Leading the Charge; Student Leaders Grow and Inspire


By: Katie Betz, betzka@mnstate.edu

Since the semester began, administration at MSUM has been attempting to recruit student leaders for next year. Student leadership positions include Resident Assistants, Student Senate Members and Dragon Ambassadors. Several student leaders explained what it means to them to be a leader at MSUM.

Sharing the Love   

Senior Hannah Moerke is an art education major who serves as a Dragon Ambassador at MSUM. She became a Dragon Ambassador in January of her sophomore year.

Moerke shared what goes into becoming a Dragon Ambassador

“Number one, just a love for the campus,” Moerke said. “Your number one job is to give tours to prospective students that come to visit with their families and showing them around, showing them why you love the campus and how they could fit in to coming to our school.”

Dragon Ambassadors must give two tours per week, often pairing with prospective students who are interested in the ambassadors’ majors. After her freshman and sophomore years, Moerke knew she loved MSUM and wanted to help recruit students to attend. She finds the most rewarding part of the job is seeing the students whom she gave tours to around campus during the school year.

“I wanted to get more involved in a leadership position so that I could share my love for MSUM and build my leadership skills, especially since I’ll be a teacher, getting comfortable with working with students and also connecting with their parents,” she said.

Strengthening the Bond

   Allie Maas is a senator-at-large with MSUM’s Student Senate in her second semester of serving. Maas is a freshman majoring in entertainment business technology. She explained that a senator-at-large represents the university in matters of student affairs and university success. A senator-at-large also has the job of strengthening the connections between students and faculty.

“Being able to provide information towards specific student-related issues and topics, and just generally covering what students want, what their input is on specific events, what they want to put forward and providing them with the best options,” Maas said.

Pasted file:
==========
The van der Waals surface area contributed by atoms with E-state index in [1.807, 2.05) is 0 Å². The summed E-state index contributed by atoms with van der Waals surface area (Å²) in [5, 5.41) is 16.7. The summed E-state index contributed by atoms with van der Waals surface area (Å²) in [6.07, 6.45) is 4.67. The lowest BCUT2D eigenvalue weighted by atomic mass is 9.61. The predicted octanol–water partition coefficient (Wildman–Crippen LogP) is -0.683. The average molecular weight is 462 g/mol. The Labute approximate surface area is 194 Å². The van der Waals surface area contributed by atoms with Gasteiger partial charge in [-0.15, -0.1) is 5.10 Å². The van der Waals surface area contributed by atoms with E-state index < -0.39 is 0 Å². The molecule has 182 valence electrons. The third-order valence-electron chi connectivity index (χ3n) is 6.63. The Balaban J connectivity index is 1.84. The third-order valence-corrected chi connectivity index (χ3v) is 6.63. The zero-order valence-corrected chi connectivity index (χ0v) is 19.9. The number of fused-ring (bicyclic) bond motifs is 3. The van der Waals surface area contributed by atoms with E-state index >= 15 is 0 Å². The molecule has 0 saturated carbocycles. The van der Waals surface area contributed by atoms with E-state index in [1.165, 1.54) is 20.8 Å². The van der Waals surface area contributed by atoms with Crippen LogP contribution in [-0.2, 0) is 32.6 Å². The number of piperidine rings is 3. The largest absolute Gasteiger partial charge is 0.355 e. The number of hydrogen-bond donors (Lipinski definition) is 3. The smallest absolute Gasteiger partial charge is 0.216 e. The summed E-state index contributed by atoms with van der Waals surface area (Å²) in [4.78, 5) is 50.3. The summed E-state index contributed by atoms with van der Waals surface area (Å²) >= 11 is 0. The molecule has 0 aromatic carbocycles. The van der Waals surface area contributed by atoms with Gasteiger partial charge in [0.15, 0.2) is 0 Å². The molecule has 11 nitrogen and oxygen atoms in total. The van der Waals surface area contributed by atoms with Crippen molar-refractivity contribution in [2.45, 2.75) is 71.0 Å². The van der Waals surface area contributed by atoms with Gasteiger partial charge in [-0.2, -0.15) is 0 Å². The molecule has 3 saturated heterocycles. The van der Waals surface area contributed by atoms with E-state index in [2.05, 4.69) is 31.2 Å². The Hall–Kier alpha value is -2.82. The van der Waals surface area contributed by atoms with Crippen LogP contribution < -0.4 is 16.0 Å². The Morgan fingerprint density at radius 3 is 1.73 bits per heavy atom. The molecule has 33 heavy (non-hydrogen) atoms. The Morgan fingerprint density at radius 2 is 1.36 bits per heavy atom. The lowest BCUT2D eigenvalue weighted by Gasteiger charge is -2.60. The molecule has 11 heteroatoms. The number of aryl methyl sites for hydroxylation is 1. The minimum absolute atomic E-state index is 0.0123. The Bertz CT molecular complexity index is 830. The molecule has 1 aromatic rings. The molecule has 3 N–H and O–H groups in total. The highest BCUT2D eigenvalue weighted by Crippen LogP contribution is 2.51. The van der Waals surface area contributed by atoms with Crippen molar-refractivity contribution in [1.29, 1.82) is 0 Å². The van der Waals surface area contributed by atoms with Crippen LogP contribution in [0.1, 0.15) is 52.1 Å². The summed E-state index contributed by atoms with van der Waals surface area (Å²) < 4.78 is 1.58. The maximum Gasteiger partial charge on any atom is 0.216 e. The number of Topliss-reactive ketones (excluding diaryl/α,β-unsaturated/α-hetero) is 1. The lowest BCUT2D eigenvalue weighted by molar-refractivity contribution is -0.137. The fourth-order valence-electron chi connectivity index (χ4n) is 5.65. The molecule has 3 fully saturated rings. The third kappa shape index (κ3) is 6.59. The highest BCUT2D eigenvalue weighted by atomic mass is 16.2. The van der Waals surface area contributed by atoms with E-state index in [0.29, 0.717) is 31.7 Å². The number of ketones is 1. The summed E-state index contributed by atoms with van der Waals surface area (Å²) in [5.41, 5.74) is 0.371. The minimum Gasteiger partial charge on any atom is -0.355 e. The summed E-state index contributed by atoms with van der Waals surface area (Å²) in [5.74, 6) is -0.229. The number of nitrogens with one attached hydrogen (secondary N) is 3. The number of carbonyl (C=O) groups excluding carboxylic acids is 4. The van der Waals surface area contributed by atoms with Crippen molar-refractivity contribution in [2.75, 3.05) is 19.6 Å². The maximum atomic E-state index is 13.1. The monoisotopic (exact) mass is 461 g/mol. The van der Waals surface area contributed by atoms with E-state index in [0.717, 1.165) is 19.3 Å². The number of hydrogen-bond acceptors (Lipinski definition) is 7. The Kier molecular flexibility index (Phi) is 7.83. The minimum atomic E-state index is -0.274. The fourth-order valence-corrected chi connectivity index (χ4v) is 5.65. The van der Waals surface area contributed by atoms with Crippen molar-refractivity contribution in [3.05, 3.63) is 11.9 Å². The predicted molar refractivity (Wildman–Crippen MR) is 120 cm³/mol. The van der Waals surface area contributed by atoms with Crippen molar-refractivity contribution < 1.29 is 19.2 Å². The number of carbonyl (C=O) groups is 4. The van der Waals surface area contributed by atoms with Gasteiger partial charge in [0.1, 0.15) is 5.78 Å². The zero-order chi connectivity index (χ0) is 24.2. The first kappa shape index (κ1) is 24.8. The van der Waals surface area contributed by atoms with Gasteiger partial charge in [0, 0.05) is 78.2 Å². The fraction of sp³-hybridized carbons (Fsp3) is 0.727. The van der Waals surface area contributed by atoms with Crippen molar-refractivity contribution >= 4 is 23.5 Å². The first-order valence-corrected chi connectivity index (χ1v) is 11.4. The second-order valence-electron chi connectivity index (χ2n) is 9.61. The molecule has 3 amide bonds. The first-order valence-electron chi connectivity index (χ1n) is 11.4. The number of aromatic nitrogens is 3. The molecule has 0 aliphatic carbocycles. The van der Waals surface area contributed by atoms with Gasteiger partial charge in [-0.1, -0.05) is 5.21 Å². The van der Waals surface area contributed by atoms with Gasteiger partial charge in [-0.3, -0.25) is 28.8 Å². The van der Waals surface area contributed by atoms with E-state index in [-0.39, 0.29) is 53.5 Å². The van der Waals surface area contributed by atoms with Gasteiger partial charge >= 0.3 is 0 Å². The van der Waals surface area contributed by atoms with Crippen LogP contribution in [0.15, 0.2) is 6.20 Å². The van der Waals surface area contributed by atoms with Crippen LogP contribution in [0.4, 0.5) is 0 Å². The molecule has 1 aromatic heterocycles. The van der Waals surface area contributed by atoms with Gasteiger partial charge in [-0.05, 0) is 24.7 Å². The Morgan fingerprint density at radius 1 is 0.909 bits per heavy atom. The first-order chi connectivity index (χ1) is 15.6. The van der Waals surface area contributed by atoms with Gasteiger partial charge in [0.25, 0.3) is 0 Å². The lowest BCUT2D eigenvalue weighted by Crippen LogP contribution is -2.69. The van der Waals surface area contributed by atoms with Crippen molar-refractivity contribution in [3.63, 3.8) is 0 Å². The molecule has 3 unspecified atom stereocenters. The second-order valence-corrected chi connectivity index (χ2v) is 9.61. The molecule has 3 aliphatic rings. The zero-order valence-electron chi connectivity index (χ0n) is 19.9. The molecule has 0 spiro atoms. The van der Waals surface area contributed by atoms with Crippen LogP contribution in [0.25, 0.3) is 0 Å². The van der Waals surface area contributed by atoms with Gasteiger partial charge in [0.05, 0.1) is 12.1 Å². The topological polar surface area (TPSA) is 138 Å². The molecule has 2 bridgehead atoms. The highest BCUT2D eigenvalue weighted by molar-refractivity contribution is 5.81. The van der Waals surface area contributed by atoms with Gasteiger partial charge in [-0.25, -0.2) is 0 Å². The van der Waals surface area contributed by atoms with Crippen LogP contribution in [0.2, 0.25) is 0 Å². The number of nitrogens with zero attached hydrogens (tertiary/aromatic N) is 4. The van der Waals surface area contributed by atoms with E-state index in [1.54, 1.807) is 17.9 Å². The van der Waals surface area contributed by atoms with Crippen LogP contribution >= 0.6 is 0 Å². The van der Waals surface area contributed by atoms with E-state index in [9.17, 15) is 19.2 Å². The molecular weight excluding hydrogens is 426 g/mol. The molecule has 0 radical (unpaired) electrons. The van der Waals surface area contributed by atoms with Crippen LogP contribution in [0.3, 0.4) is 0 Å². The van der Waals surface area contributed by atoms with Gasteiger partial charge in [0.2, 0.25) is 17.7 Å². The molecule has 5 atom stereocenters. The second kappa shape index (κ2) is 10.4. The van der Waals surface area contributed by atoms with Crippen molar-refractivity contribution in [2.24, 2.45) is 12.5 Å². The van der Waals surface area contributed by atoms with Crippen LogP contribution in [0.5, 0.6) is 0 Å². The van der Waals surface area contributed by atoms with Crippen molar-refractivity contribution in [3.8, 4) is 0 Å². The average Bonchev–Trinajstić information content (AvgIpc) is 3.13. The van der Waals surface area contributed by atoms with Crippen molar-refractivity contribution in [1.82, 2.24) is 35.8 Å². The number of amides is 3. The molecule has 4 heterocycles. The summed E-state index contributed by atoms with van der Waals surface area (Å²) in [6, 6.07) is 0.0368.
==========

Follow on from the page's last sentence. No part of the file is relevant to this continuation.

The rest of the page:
She was involved with student government in high school and was interested in continuing her involvement in student government into college. She was attracted to the opportunity to learn more about the university and to interact one-on-one with the faculty and president of MSUM.

“A Tough Job”

There are 43 Resident Assistant positions in the eight dorms on campus at MSUM. This year the housing department had to fill 20–25 positions. It is Associate Director of Housing Joe Hazelton’s fifth year holding this position at MSUM.

    Hazelton is usually a part of the selection process for hiring new RAs after the interview.

    “I think a lot of the main things we look for are people who like to be around others or help others succeed,” Hazelton said. “I think that’s the main thing that we encourage RAs to do … we say a lot of their job is helping to get students connected with other students and get them involved at the university.”

Some challenges of the RA job include not having defined hours, hosting floor events and being responsible for safety and security on their floor.

Hazelton said that it is necessary for RAs to be good listeners and good at interacting one-on-one.  

“They are really the go-to people for a lot of students … They’re the first person that a student might see when they come to campus to move in, they’re the first person a parent might interact with when their student moves into the hall. We really want to look for people who are comfortable in that role,” Hazelton said.

He explained that they really want applicants who are honest about who they are and give the faculty a chance to know them. Hazelton shared that he believes that student leaders play a “vital” role on campus.

“We couldn’t do the work we do without our student leaders. They help us engage with students. They help us know what students are looking for, what they need from their experience,” Hazelton said.

The deadline for student leadership applications for 2019 positions ended on Jan. 25. The student leaders of the future are among us.

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